The Illustrious Dead – the little things can kill you

Take an army – a “Grande Armee” – of 600,000 men, battle hardened, used to winning, led by experienced and brilliant military geniuses and invade a country in turmoil with inferior military assets.  Isn’t the outcome a foregone conclusion?  I found out by reading Stephan Taltry’s “The Illustrious Dead: The Terrifying Story of How Typhus Killed Napoleon’s Greatest Army”. 

Granted, I was aware of the outcome before I read the book, but the details were new to me.  Just knowing the size and experience of the force made me wonder how Napoleon’s army of 600,000 could possibly lose.  In fact, the army scored victories in its campaign to occupy Moscow in 1812. Despite the fact that the Russians were out-generaled and were operating in crisis mode, they fought gallantly and shed a lot of blood on both sides.  They also had home-field advantage.  Still, in the early going, you get the sense that Napoleon’s army was the irresistible force.  And if humans were the only opponent on the battlefield, it was.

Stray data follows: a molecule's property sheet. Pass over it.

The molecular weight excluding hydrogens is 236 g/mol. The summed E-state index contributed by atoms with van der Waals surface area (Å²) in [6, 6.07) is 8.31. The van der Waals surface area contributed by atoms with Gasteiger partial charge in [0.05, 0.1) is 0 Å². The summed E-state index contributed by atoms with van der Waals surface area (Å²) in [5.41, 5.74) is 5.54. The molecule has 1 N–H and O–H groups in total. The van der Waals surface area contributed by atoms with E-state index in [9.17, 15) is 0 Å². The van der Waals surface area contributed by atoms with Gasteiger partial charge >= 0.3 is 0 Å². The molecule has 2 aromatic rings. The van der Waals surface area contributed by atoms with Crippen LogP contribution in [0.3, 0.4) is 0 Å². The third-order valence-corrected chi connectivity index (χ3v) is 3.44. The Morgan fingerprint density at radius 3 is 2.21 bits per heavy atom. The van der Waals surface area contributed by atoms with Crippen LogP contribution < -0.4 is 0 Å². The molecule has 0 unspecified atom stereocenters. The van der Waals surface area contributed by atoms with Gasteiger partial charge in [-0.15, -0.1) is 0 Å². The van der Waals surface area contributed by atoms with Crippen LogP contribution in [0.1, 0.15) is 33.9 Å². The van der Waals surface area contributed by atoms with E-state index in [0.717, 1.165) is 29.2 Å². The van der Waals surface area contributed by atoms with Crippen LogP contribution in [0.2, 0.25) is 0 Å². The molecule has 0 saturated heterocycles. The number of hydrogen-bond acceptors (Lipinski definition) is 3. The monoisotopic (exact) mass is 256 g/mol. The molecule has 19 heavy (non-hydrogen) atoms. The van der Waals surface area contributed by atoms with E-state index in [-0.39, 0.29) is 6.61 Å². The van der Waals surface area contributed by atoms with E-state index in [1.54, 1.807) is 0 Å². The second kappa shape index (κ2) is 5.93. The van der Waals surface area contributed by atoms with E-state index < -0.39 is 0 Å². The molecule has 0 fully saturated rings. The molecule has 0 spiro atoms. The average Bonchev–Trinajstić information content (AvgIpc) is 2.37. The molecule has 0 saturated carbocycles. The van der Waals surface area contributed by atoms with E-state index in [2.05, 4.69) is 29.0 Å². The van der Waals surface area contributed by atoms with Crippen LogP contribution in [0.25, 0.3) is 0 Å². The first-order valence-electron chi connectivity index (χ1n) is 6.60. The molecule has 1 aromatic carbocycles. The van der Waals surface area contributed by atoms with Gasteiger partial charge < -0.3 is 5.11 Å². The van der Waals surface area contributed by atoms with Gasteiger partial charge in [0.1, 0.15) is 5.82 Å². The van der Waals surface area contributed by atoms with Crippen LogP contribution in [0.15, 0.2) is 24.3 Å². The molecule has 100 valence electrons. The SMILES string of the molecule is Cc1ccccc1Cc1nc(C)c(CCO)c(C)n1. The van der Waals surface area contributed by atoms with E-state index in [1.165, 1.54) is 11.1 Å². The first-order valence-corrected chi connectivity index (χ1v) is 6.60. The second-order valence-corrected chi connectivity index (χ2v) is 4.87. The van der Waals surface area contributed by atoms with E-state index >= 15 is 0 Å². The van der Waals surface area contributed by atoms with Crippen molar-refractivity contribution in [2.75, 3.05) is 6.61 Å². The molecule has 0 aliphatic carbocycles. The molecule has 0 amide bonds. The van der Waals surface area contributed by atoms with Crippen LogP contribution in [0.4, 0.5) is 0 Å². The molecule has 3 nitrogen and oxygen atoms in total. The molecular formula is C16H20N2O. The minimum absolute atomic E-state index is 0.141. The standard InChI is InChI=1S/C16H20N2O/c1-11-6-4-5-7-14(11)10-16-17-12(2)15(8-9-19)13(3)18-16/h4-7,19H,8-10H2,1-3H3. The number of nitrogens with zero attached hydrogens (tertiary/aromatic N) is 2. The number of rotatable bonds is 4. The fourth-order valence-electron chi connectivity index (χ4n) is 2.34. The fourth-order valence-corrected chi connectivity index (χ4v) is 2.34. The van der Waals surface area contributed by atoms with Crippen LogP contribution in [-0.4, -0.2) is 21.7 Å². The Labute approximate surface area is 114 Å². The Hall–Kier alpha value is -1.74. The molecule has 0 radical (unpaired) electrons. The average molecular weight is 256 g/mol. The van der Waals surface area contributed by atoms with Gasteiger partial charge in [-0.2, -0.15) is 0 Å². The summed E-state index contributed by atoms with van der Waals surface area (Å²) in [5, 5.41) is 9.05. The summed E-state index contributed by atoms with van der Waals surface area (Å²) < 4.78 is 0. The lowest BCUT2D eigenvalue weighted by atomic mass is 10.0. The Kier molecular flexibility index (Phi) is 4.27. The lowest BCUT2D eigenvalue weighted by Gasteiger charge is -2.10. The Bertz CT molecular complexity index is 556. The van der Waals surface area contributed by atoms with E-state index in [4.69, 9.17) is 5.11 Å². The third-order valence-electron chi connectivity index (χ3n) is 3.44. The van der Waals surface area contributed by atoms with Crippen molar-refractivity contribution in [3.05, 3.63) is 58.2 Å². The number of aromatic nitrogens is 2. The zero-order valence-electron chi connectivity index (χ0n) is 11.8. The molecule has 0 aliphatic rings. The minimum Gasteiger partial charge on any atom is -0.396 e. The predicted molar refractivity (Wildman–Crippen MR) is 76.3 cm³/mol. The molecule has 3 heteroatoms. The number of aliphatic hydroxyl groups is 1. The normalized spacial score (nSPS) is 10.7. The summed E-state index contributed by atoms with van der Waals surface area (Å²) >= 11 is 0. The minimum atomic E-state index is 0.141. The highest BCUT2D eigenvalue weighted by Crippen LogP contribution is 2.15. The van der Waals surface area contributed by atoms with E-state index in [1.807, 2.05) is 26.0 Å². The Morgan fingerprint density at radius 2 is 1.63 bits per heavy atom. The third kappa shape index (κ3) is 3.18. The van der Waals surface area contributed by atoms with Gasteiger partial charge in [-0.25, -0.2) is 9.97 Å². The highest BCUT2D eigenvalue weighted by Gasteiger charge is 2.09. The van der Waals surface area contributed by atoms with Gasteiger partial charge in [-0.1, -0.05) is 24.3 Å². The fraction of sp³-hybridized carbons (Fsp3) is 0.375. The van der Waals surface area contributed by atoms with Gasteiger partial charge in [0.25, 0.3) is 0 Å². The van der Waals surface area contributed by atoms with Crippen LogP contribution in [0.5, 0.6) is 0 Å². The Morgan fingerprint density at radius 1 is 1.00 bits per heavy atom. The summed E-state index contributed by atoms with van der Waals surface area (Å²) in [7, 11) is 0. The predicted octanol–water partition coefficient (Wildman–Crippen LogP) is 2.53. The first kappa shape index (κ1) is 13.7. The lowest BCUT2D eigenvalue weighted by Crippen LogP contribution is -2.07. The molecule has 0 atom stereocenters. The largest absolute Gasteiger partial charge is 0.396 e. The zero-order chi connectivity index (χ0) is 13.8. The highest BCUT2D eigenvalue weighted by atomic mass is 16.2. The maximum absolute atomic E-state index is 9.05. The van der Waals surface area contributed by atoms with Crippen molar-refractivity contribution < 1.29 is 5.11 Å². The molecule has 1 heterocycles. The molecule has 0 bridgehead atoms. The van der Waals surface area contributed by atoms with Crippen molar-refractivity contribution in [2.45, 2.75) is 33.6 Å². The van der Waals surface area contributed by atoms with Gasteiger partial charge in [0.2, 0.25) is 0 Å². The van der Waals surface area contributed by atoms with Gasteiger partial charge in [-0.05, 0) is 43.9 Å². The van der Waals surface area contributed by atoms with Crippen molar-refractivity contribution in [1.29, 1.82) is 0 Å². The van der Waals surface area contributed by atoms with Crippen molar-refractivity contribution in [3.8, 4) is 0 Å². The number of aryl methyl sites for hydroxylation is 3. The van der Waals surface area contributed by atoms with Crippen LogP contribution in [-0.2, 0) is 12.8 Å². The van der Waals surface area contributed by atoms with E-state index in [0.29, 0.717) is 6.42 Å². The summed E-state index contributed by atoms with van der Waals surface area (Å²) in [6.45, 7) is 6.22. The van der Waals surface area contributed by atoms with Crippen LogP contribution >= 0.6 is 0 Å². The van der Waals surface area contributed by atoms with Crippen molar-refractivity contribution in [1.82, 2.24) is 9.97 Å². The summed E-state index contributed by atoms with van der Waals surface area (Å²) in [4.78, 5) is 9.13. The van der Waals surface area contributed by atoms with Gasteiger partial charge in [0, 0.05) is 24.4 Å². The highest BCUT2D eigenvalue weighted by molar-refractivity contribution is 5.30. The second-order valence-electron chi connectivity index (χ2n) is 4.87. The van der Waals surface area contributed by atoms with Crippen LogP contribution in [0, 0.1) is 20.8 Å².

The title of this fine book tells the story.  The most deadly enemy was the one Napoleon couldn’t see.  The root cause of the problem really was one of basic hygiene.  Bathing daily and keeping the men in clean uniforms and underwear just wasn’t part of the battle plan.  So, you get lice, and with lice, you can get typhus which they spread through their feces.  An invading army was the ideal host for typhus-laden lice.  These little parasites are particular; they prefer warm bodies to cold ones.  So the soldiers got sick, suffered horribly, and then died.  The lice would leave a cold, dead body to find a warm one, so the disease passed quickly through the army that existed in such close quarters.  The disease exacted a gruesome toll with Napoleon losing as many as 3,000 soldiers a day when the epidemic really hit its stride.